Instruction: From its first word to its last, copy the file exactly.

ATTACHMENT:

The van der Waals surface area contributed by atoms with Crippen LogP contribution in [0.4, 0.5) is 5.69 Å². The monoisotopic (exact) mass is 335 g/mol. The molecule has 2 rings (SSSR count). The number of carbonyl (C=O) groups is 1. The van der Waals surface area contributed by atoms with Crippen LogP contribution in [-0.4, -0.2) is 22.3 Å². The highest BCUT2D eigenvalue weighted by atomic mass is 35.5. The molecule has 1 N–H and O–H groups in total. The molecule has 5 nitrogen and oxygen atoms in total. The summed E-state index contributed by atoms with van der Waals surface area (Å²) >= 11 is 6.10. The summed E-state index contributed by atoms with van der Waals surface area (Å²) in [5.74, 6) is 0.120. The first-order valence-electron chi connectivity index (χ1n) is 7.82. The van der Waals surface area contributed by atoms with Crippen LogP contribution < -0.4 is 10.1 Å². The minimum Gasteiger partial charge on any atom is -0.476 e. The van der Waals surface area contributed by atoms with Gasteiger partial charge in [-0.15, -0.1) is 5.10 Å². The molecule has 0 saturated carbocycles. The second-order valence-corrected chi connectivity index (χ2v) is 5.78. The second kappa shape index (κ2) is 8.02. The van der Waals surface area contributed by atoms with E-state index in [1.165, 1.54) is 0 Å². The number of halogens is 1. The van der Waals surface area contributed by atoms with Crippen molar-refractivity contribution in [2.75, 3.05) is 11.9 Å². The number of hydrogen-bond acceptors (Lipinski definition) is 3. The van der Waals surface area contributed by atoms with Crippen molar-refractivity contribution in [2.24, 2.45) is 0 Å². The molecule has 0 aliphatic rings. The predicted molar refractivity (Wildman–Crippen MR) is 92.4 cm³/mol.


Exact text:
The van der Waals surface area contributed by atoms with Crippen LogP contribution in [0.4, 0.5) is 5.69 Å². The monoisotopic (exact) mass is 335 g/mol. The molecule has 2 rings (SSSR count). The number of carbonyl (C=O) groups is 1. The van der Waals surface area contributed by atoms with Crippen LogP contribution in [-0.4, -0.2) is 22.3 Å². The highest BCUT2D eigenvalue weighted by atomic mass is 35.5. The molecule has 1 N–H and O–H groups in total. The molecule has 5 nitrogen and oxygen atoms in total. The summed E-state index contributed by atoms with van der Waals surface area (Å²) >= 11 is 6.10. The summed E-state index contributed by atoms with van der Waals surface area (Å²) in [5.74, 6) is 0.120. The first-order valence-electron chi connectivity index (χ1n) is 7.82. The van der Waals surface area contributed by atoms with Crippen LogP contribution < -0.4 is 10.1 Å². The minimum Gasteiger partial charge on any atom is -0.476 e. The van der Waals surface area contributed by atoms with Gasteiger partial charge in [-0.15, -0.1) is 5.10 Å². The molecule has 0 saturated carbocycles. The second-order valence-corrected chi connectivity index (χ2v) is 5.78. The second kappa shape index (κ2) is 8.02. The van der Waals surface area contributed by atoms with E-state index in [1.165, 1.54) is 0 Å². The number of halogens is 1. The van der Waals surface area contributed by atoms with Crippen molar-refractivity contribution in [2.75, 3.05) is 11.9 Å². The number of hydrogen-bond acceptors (Lipinski definition) is 3. The van der Waals surface area contributed by atoms with Crippen molar-refractivity contribution in [2.24, 2.45) is 0 Å². The molecule has 0 aliphatic rings. The predicted molar refractivity (Wildman–Crippen MR) is 92.4 cm³/mol.